Last weekend NAMA paid Anglo a LEV premium of €270m on its latest tranche of loans, a considerable gifted sum in normal times but small in comparison with the expected €1bn of LEV premiums on the remainder of Anglo’s NAMA loan book. Has the tipping point now come whereby Anglo’s future is consensually decided (consensus impedes speed of action but the sums involved have grown to state of war proportions for the Irish state)? And until Anglo’s costs are clarified, should NAMA put the transfer of future loans on hold as these future transfers will involve the State paying substantial sums in excess of the true value of the loans.

Comment:

We did not have to wait for the past 18 months to expire to suddenly find out that NAMA was going to end up paying way over the odds for the various toxic assets from the Banks, never mind the Crap it was getting from ANGLO IRISH BANK
The simple fact is that from the start we the ordinary Joe soaps could smell that a sweetheart deal has been done by the Fianna Fail Government with the establishment of what is now openly been acknowledged as the largest bail out in Irish corporate history and all for the benefit for the golden circle, the chosen few, the cronies and leaches and hangers-on of the Fianna Fail party

This is now seen as a fraudulent transfer of wealth from the citizens of Ireland to a group of irresponsible gamblers, with the help of economic traitors within the government and a totally incompetent regulatory authority that at this stage one must ask if it was designed to be so, in order to facilitate this fraud in the first place !

It is the duty of every citizen to make sure that the next tranche 3 of toxic loans from Anglo-Irish Bank should not take place and indeed an independent international enquire should be set up to investigate exactly who were the beneficiaries of the billions that have already gone into this toxic Toilet, who was responsible for the approval ludicrous high valuations put on these worthless toxic assets and whether there was a conflict of interest at any level
The Fraudulent actions of Government ministers to be exposed and all individuals brought before the courts and jailed on convictions, no golden handshakes or beefed up pensions to be paid out to any individuals found to have felicitated in the cover-up of fraudulent actions or helped to hide relevant information that would have expose this monstrous fraud on the Irish taxpayers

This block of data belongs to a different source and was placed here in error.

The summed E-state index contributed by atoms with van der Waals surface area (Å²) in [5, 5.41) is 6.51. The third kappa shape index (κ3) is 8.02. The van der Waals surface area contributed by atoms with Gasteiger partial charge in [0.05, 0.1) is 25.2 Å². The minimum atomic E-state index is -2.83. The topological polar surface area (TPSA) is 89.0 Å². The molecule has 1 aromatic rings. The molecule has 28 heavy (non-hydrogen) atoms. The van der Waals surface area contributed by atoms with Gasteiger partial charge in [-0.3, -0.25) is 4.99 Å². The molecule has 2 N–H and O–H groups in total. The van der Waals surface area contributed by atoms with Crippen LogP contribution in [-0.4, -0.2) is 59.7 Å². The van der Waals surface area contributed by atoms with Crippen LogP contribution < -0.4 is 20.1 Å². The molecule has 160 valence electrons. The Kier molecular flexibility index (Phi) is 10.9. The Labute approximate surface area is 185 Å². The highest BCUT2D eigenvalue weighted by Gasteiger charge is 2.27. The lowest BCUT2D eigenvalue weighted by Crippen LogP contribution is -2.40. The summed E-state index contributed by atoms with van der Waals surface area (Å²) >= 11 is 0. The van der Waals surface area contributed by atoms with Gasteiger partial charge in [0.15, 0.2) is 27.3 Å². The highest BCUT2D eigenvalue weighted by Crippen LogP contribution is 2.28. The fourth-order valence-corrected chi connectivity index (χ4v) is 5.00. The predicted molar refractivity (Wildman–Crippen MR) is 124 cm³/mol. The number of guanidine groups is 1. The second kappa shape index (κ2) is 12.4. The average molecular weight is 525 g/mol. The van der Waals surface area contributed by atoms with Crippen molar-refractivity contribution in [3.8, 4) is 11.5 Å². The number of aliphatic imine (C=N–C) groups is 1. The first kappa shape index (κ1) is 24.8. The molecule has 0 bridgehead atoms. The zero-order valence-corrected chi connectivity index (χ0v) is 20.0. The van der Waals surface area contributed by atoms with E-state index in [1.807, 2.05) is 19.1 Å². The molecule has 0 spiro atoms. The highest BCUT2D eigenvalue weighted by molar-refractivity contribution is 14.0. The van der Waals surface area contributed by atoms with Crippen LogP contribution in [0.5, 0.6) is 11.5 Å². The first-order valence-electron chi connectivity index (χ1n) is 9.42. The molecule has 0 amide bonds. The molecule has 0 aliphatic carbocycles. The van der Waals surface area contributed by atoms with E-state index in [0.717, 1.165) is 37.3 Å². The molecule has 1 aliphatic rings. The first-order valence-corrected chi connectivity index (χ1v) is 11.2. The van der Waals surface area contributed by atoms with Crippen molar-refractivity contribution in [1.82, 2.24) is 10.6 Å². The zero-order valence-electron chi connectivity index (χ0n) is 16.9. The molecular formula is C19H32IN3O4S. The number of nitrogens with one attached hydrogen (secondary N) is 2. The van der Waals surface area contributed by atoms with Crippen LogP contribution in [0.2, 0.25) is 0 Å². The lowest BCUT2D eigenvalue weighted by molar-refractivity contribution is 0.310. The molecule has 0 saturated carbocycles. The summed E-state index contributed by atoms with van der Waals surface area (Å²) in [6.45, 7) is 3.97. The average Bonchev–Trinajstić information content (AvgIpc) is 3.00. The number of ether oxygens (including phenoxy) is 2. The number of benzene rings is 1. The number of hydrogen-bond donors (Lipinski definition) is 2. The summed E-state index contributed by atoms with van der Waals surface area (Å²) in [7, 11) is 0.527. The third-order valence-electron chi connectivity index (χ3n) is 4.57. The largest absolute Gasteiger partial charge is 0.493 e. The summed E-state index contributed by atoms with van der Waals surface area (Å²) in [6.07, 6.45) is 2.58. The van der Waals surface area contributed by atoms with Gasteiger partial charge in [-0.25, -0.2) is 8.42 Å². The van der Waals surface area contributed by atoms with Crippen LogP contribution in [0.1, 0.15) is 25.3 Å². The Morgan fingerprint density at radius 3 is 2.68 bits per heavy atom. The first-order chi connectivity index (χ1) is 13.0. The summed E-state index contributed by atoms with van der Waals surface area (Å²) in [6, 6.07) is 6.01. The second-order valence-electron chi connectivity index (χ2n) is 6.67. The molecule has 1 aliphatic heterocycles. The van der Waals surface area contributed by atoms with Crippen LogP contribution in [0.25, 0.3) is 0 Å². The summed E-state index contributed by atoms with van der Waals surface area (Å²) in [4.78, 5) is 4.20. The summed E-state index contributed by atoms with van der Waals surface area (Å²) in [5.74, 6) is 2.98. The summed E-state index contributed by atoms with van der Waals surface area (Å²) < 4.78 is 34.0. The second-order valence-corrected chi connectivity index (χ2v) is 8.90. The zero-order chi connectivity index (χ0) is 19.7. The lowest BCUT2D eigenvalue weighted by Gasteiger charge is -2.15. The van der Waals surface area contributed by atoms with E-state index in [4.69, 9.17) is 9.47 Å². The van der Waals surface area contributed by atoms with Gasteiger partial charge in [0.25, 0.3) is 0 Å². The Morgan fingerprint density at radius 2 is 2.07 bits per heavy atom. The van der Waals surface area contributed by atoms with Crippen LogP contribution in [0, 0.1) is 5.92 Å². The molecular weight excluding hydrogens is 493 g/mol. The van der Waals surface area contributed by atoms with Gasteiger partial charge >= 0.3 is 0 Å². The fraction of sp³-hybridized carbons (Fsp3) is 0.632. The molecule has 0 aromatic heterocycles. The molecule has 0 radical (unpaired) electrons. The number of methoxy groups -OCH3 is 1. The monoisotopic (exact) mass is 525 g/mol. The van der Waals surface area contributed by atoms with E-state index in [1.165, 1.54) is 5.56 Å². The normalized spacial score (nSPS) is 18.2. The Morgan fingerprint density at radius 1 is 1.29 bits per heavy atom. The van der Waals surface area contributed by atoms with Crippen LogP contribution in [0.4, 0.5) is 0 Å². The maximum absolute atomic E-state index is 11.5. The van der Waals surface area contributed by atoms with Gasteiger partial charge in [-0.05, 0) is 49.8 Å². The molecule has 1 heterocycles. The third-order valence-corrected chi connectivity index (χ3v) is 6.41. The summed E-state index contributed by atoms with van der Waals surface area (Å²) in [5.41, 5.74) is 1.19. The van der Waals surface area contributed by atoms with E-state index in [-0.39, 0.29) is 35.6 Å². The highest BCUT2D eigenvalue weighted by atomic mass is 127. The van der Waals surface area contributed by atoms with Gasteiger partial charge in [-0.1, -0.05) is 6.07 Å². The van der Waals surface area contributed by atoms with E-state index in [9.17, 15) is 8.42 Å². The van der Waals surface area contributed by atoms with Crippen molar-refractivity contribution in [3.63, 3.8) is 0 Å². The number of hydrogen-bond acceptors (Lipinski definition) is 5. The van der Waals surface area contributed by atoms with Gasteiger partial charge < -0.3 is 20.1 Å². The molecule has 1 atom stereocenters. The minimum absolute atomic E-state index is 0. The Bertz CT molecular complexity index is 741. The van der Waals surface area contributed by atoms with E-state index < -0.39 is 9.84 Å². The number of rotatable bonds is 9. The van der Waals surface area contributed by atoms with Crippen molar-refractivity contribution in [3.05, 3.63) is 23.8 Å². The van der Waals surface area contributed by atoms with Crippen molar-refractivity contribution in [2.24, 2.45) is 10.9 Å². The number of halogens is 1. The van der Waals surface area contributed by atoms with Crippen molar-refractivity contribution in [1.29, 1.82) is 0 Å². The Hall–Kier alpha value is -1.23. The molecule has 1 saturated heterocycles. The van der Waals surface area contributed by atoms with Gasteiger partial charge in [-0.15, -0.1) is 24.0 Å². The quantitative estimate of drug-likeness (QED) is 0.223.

This continued drip ,drip feed of lies must be stopped and the truth must be put before the people
In the form of a general election or a referendum on the issue
I call on all the opposition parties to declare that they will not honour any of the fraudulent guarantees given to the international bondholders by way of an extended government guarantee given in the first place without the consent of the Irish people
I dispute the authority of any government to place me and the hundreds of thousands of its citizens into a kind of financial enslavement to corrupt financial institutions that then are enabled to legally rob me of my family home, my savings, and my prosperity as a consequence of their corrupt practices.
As a result of the establishment of NAMA the countries financial institutions have effectively sucked dry the financial resources of the country for the next generation.
Thus robbing me and the majority of the countries citizens the necessary means to independently provide for their family’s and so forcing families to become dependent on the state for handouts
These actions are a clear breach of the rights guaranteed to every citizen of Ireland by the Irish constitution (see PDF Here Constitution of Ireland) and so renders the establishment of NAMA illegal without first haven put it to a referendum to the citizens of Ireland
Please stand up for our constitutional rights , get active and  put an end to this  madness

European bank stress test scam!

European bank stress test – official estimates signify NAMA is unintentionally overpaying for loans and undermine DoF’s claims about the Bottom

namawinelake | July 24, 2010 at 6:28 am

The Committee of European Banking Supervisors (CEBS) together with the EC and ECB has published its eagerly awaited results of stress-testing 91 European banks. The two Irish banks included in the exercise, Bank of Ireland and Allied Irish Banks passed the stress-test which set out to examine the capital base of banks in two scenarios – a benchmark scenario and an adverse scenario. Good news for BoI and AIB – seven other European banks didn’t pass the test.

As stated in the report “the benchmark scenario was based on the EU Commission Autumn 2009 forecast and the European Commission Interim Forecast in February 2010, with several adaptations to reflect recent macro-economic developments in a number of countries. The adverse macro-economic scenario was based on ECB estimates”. The assumptions for Ireland are summarized below together with the calculation by the CEBS of the effect on commercial and residential property prices

For information, here is a round up of recent predictions/projections for the Irish residential market:

For information, the ESRI published this week recovery scenarios for the State  – the high growth scenario and the low growth scenario. Both scenarios forecast 2010 GDP to contract by 0.4% and unemployment in 2010 to reach 14%.

What makes the stress test fascinating from the point of view of NAMA is its forecasts for commercial and residential property prices. It’s benchmark scenario is for a 15% compound decline in residential in 2010 and 2011 with drops in both years, a 19% compound decline in commercial in 2010 and 2011 with drops in both years. There is no projection beyond 2011. NAMA has chosen a Valuation Date of 30th November, 2009 pursuant to section 73 of the NAMA Act by reference to which NAMA is valuing the loans being transferred from the financial institutions.

How much does property need recover by 2020 assuming

1. Prices stop falling at the end of 2011

2. All property is sold in December 2020

3. 67% of property is located in Ireland

4. 33% of property is located in the UK